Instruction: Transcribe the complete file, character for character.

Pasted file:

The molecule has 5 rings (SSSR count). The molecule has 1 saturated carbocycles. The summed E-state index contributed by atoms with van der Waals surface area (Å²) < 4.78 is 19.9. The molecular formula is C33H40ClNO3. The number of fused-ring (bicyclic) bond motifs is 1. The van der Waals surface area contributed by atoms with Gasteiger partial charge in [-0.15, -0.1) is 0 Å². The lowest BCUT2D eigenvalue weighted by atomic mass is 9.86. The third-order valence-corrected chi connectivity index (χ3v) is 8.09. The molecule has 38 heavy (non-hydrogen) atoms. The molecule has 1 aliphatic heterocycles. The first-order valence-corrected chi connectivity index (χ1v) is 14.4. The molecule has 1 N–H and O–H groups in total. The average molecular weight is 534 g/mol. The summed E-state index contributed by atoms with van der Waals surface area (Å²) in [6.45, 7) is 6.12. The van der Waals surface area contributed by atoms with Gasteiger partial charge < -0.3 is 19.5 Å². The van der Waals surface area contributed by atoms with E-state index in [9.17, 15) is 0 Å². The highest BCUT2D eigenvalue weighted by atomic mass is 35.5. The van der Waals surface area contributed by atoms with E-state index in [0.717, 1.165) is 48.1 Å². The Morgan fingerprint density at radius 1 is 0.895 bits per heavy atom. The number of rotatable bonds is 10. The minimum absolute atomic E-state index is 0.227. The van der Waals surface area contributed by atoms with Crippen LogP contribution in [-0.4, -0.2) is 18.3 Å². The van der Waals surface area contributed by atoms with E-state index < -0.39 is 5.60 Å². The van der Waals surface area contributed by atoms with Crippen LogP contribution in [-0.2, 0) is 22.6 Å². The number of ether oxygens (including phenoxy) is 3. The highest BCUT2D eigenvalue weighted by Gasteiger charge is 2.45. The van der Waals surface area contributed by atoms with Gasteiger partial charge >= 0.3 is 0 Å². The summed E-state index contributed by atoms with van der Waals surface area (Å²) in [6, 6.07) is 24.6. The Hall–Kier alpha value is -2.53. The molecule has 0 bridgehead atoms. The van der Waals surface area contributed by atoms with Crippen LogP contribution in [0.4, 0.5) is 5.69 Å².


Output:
The molecule has 5 rings (SSSR count). The molecule has 1 saturated carbocycles. The summed E-state index contributed by atoms with van der Waals surface area (Å²) < 4.78 is 19.9. The molecular formula is C33H40ClNO3. The number of fused-ring (bicyclic) bond motifs is 1. The van der Waals surface area contributed by atoms with Gasteiger partial charge in [-0.15, -0.1) is 0 Å². The lowest BCUT2D eigenvalue weighted by atomic mass is 9.86. The third-order valence-corrected chi connectivity index (χ3v) is 8.09. The molecule has 38 heavy (non-hydrogen) atoms. The molecule has 1 aliphatic heterocycles. The first-order valence-corrected chi connectivity index (χ1v) is 14.4. The molecule has 1 N–H and O–H groups in total. The average molecular weight is 534 g/mol. The summed E-state index contributed by atoms with van der Waals surface area (Å²) in [6.45, 7) is 6.12. The van der Waals surface area contributed by atoms with Gasteiger partial charge < -0.3 is 19.5 Å². The van der Waals surface area contributed by atoms with E-state index in [9.17, 15) is 0 Å². The highest BCUT2D eigenvalue weighted by atomic mass is 35.5. The van der Waals surface area contributed by atoms with E-state index in [0.717, 1.165) is 48.1 Å². The Morgan fingerprint density at radius 1 is 0.895 bits per heavy atom. The number of rotatable bonds is 10. The minimum absolute atomic E-state index is 0.227. The van der Waals surface area contributed by atoms with Crippen LogP contribution in [-0.4, -0.2) is 18.3 Å². The van der Waals surface area contributed by atoms with E-state index < -0.39 is 5.60 Å². The van der Waals surface area contributed by atoms with Crippen LogP contribution in [-0.2, 0) is 22.6 Å². The number of ether oxygens (including phenoxy) is 3. The highest BCUT2D eigenvalue weighted by Gasteiger charge is 2.45. The van der Waals surface area contributed by atoms with Gasteiger partial charge >= 0.3 is 0 Å². The summed E-state index contributed by atoms with van der Waals surface area (Å²) in [6, 6.07) is 24.6. The Hall–Kier alpha value is -2.53. The molecule has 0 bridgehead atoms. The van der Waals surface area contributed by atoms with Crippen LogP contribution in [0.4, 0.5) is 5.69 Å².